Zarley Rebholz, Leena Shewade, Kylie Kaler, Hailey Larose, Florian Schubot, Dorothea Tholl, Alexandre V. Morozov, and Paul E. O’Maille. ” Emergence of terpene chemical communication in insects: Evolutionary recruitment of isoprenoid metabolism” Protein Science (2023): e4634.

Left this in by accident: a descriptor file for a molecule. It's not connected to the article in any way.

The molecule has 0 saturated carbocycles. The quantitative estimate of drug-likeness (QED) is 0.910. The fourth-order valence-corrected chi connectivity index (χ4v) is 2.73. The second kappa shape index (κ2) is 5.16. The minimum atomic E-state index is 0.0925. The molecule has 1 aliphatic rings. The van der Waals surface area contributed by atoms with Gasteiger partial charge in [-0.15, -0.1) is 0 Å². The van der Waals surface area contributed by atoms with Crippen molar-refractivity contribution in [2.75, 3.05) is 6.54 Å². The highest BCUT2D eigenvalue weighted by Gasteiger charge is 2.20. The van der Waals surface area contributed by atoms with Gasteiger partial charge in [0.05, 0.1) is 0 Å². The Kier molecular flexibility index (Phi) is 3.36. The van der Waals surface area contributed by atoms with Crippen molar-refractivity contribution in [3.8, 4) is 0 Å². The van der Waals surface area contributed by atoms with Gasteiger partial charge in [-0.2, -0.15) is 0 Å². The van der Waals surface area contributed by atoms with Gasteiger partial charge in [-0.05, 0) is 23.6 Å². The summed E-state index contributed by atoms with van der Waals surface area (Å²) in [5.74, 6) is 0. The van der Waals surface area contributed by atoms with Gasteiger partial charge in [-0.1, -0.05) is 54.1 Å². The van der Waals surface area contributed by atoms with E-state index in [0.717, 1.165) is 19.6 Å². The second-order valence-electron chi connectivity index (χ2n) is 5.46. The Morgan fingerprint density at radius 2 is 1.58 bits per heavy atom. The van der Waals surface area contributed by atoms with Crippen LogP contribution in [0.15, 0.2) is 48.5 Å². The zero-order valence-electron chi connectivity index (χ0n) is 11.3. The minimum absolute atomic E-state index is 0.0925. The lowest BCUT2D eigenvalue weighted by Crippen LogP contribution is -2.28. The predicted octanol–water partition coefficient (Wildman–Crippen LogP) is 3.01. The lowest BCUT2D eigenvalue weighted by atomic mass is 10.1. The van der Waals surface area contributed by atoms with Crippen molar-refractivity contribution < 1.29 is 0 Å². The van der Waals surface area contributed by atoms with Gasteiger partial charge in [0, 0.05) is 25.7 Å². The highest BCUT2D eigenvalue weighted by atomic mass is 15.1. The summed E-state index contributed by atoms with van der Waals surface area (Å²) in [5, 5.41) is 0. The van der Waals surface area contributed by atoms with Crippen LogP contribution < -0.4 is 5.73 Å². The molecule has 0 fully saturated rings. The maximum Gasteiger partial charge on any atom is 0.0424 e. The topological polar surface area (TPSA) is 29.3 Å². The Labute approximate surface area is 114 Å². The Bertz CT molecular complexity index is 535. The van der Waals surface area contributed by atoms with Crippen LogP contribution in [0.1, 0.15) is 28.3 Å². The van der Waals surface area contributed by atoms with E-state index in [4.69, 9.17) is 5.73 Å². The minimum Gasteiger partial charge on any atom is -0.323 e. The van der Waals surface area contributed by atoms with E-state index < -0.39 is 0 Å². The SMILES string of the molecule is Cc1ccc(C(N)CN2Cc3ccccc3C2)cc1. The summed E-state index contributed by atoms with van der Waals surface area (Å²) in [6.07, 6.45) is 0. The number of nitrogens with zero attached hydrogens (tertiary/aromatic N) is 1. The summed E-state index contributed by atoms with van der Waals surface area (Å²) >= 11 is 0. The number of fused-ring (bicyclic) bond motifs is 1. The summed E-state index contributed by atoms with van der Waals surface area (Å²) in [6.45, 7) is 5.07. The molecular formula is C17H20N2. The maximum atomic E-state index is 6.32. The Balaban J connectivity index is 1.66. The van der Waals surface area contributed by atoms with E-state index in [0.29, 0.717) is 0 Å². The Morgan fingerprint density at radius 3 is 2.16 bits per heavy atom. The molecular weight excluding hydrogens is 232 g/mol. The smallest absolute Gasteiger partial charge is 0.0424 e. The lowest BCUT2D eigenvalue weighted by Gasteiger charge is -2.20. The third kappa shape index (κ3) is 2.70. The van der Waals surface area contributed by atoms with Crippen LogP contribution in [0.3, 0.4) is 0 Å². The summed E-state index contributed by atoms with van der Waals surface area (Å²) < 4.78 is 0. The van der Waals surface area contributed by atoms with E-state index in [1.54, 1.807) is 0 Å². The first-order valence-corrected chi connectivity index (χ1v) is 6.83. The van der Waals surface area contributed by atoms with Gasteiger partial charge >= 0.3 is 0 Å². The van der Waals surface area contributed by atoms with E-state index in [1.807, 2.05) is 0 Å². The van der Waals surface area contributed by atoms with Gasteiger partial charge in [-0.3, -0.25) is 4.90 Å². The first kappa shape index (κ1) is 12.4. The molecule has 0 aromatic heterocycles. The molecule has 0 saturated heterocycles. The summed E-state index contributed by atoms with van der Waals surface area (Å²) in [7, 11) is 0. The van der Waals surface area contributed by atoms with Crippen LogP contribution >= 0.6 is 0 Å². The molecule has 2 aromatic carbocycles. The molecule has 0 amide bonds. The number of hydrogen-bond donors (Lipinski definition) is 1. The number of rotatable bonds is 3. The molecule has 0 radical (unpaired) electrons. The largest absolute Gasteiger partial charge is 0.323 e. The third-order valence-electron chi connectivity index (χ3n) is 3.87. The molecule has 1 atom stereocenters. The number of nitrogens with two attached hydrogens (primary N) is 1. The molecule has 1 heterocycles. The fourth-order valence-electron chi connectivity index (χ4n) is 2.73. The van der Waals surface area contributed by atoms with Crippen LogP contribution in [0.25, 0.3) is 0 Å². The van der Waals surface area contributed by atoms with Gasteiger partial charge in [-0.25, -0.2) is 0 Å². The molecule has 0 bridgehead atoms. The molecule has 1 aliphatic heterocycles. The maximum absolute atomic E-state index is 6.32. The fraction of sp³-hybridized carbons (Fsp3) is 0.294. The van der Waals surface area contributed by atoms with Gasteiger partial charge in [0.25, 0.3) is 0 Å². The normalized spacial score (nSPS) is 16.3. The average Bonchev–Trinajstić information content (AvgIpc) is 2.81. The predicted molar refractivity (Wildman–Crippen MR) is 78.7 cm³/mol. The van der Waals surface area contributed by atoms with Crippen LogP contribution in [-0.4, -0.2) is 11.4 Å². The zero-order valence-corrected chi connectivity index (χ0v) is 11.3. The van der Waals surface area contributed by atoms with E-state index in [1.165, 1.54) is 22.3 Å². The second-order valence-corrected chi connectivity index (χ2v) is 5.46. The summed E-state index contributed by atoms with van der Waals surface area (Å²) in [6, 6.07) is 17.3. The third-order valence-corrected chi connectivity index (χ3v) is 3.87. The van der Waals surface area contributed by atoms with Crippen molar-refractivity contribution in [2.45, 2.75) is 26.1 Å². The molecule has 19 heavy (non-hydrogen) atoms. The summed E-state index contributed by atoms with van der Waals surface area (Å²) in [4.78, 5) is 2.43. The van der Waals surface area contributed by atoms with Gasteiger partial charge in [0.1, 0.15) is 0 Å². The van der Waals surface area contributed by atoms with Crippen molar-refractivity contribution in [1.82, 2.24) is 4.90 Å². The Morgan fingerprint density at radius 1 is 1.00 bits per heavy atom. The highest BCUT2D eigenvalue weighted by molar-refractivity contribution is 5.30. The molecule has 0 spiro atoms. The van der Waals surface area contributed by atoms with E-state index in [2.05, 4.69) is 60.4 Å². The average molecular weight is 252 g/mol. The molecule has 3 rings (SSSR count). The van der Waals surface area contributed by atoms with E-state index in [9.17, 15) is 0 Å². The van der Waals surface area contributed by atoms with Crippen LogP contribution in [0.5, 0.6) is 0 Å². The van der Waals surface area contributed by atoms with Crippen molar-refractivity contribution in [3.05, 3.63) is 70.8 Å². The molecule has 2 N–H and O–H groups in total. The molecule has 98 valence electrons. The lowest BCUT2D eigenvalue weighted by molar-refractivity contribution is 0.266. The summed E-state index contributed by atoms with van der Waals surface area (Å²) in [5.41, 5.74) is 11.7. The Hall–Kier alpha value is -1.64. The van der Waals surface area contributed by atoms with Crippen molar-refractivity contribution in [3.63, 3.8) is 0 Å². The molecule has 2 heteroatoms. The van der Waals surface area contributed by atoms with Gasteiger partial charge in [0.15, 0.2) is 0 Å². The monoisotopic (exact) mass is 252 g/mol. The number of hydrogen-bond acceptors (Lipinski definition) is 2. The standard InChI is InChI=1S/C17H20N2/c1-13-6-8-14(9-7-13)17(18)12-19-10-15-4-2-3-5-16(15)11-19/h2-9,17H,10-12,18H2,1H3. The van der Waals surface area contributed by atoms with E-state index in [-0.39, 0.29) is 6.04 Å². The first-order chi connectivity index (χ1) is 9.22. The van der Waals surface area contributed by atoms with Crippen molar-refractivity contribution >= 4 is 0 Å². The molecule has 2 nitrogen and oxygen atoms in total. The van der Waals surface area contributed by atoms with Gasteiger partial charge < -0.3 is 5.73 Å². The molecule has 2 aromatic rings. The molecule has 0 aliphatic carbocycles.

Insects have evolved a chemical communication system using terpenoids, a structurally diverse class of specialized metabolites, previously thought to be exclusively produced by plants and microbes. Gene discovery, bioinformatics, and biochemical characterization of multiple insect terpene synthases (TPSs) revealed that isoprenyl diphosphate synthases (IDS), enzymes from primary isoprenoid metabolism, are their likely evolutionary progenitors. However, the mutations underlying the emergence of the TPS function remain a mystery. To address this gap, we present the first structural and mechanistic model for the evolutionary emergence of TPS function in insects. Through identifying key mechanistic differences between IDS and TPS enzymes, we hypothesize that the loss of isopentenyl diphosphate (IPP) binding motifs strongly correlates with the gain of the TPS function. Based on this premise, we have elaborated the first explicit structural definition of isopentenyl diphosphate-binding motifs (IBMs) and used the IBM definitions to examine previously characterized insect IDSs and TPSs and to predict the functions of as yet uncharacterized insect IDSs. Consistent with our hypothesis, we observed a clear pattern of disruptive substitutions to IBMs in characterized insect TPSs. In contrast, insect IDSs maintain essential consensus residues for binding IPP. Extending our analysis, we constructed the most comprehensive phylogeny of insect IDS sequences (430 full length sequences from eight insect orders) and used IBMs to predict the function of TPSs. Based on our analysis, we infer multiple, independent TPS emergence events across the class of insects, paving the way for future gene discovery efforts.